John Boehner

Rumors of a Republican revolt against Boehner surface once again

This is a familiar tune, one that played loudly in conservative circles before the beginning of the 113th Congress. Unnamed sources claimed that enough House conservatives were going to abstain from backing Speaker John Boehner (R-OH) to force him out.

Though several conservatives did abstain from the vote by writing in other names, Boehner was reelected, getting just enough support to avoid a second round. He would go onto tell those in his caucus who voted against him that they wouldn’t be penalized.

Though House Republicans are several months from selecting their candidate for Speaker, which would take place shortly after the mid-term election, Jonathan Strong reports that there is support already building in the caucus to replace Boehner:

Top Republicans are hoping for a happy beginning to the next, 114th Congress, with the GOP taking control of the Senate and forcing President Obama on his heels for the last two years of his term.

But in the House, the clouds are already gathering over the first day of the next session, when the chamber votes to elect a Speaker.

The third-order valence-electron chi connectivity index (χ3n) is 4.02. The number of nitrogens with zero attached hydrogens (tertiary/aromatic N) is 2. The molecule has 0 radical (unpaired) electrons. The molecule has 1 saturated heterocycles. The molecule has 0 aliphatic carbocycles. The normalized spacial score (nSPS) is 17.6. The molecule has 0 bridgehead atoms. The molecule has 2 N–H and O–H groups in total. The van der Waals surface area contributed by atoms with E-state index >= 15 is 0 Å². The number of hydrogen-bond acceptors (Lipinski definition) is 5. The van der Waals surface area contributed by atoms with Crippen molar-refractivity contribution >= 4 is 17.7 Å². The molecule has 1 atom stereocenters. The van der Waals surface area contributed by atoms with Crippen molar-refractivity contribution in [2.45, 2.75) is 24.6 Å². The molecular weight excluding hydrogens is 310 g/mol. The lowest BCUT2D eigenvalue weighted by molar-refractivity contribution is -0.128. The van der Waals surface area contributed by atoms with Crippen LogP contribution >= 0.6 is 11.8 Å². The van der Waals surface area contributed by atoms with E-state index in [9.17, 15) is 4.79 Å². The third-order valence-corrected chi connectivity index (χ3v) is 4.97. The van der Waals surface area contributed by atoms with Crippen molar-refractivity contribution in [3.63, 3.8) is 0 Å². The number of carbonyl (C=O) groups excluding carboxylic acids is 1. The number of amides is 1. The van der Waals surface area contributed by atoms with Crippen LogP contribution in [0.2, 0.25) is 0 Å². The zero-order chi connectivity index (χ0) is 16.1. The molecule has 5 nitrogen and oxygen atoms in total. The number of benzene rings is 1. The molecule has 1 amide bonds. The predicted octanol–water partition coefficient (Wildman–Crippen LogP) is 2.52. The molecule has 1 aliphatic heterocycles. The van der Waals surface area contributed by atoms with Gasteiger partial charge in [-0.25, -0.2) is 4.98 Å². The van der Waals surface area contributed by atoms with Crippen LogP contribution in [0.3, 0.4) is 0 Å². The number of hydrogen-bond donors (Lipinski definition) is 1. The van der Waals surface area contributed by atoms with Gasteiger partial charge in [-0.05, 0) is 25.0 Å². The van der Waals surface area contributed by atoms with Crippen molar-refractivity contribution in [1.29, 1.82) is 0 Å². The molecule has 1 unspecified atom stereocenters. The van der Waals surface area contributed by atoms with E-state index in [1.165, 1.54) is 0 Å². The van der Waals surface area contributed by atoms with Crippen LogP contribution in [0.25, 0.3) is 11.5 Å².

“My sense at the present time that the Speaker doesn’t have the support of the conference,” says South Carolina Republican Rep. Jeff Duncan about John Boehner. Another member of the House privately estimates that 40 Republican lawmakers would vote against Boehner on the floor and says “I’ve seen a running total.”

ID-02: Club for Growth targets Boehner ally in new ad

Club for Growth Action rolled out a new ad yesterday against Rep. Mike Simpson (R-ID), an ally of House Speaker John Boehner (R-OH), hitting him for backing the Wall Street bailout, votes to increase the debt ceiling, and support for a “bigger Obama stimulus bill.”

The Club for Growth endorsed Bryan Smith, who is challenging Simpson in the Republican primary, in July 2013.

“Career politician Mike Simpson is one of the most liberal, anti-taxpayer Republicans serving in Congress today,” said Club for Growth President Chris Chocola in a statement, “which is exactly why it’s so critical that Idaho voters replace him with a constitutional conservative like Bryan Smith.”

House Republicans may not let up on disgraced ex-IRS official

House Republicans may not be done with Lois Lerner, the disgraced former IRS official who, for the second time, refused to answer questions about the agency’s targeting of conservative groups. Speaker John Boehner (R-OH) indicated that the House could find her in contempt of Congress:

Lerner, former head of the IRS tax-exempt unit and a lightning rod for Republicans in the 9-month-old scandal, invoked her Fifth Amendment right to refuse to answer self-incriminating questions at a House Oversight and Government Reform hearing — as she did at a May hearing.

Across the Capitol campus, Speaker John Boehner threatened to hold her in contempt if she continues to refuse to testify.